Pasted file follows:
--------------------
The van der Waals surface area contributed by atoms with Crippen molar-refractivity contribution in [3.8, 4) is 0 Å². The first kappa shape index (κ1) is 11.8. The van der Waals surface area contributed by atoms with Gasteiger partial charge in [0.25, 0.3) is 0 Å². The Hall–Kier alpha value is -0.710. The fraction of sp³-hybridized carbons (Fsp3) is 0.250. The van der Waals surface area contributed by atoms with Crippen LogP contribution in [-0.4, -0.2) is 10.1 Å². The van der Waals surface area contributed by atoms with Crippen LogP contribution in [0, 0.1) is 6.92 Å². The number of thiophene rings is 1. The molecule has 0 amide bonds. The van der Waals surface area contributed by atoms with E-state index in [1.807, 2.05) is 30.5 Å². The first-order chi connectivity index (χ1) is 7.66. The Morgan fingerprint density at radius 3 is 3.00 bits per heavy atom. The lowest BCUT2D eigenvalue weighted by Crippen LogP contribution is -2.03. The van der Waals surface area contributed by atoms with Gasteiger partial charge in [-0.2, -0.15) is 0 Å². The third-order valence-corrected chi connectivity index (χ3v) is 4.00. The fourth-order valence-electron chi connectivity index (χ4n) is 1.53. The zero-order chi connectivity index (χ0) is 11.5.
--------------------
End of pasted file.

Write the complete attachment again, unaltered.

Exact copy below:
The van der Waals surface area contributed by atoms with Crippen molar-refractivity contribution in [3.8, 4) is 0 Å². The first kappa shape index (κ1) is 11.8. The van der Waals surface area contributed by atoms with Gasteiger partial charge in [0.25, 0.3) is 0 Å². The Hall–Kier alpha value is -0.710. The fraction of sp³-hybridized carbons (Fsp3) is 0.250. The van der Waals surface area contributed by atoms with Crippen LogP contribution in [-0.4, -0.2) is 10.1 Å². The van der Waals surface area contributed by atoms with Crippen LogP contribution in [0, 0.1) is 6.92 Å². The number of thiophene rings is 1. The molecule has 0 amide bonds. The van der Waals surface area contributed by atoms with E-state index in [1.807, 2.05) is 30.5 Å². The first-order chi connectivity index (χ1) is 7.66. The Morgan fingerprint density at radius 3 is 3.00 bits per heavy atom. The lowest BCUT2D eigenvalue weighted by Crippen LogP contribution is -2.03. The van der Waals surface area contributed by atoms with Gasteiger partial charge in [-0.2, -0.15) is 0 Å². The third-order valence-corrected chi connectivity index (χ3v) is 4.00. The fourth-order valence-electron chi connectivity index (χ4n) is 1.53. The zero-order chi connectivity index (χ0) is 11.5.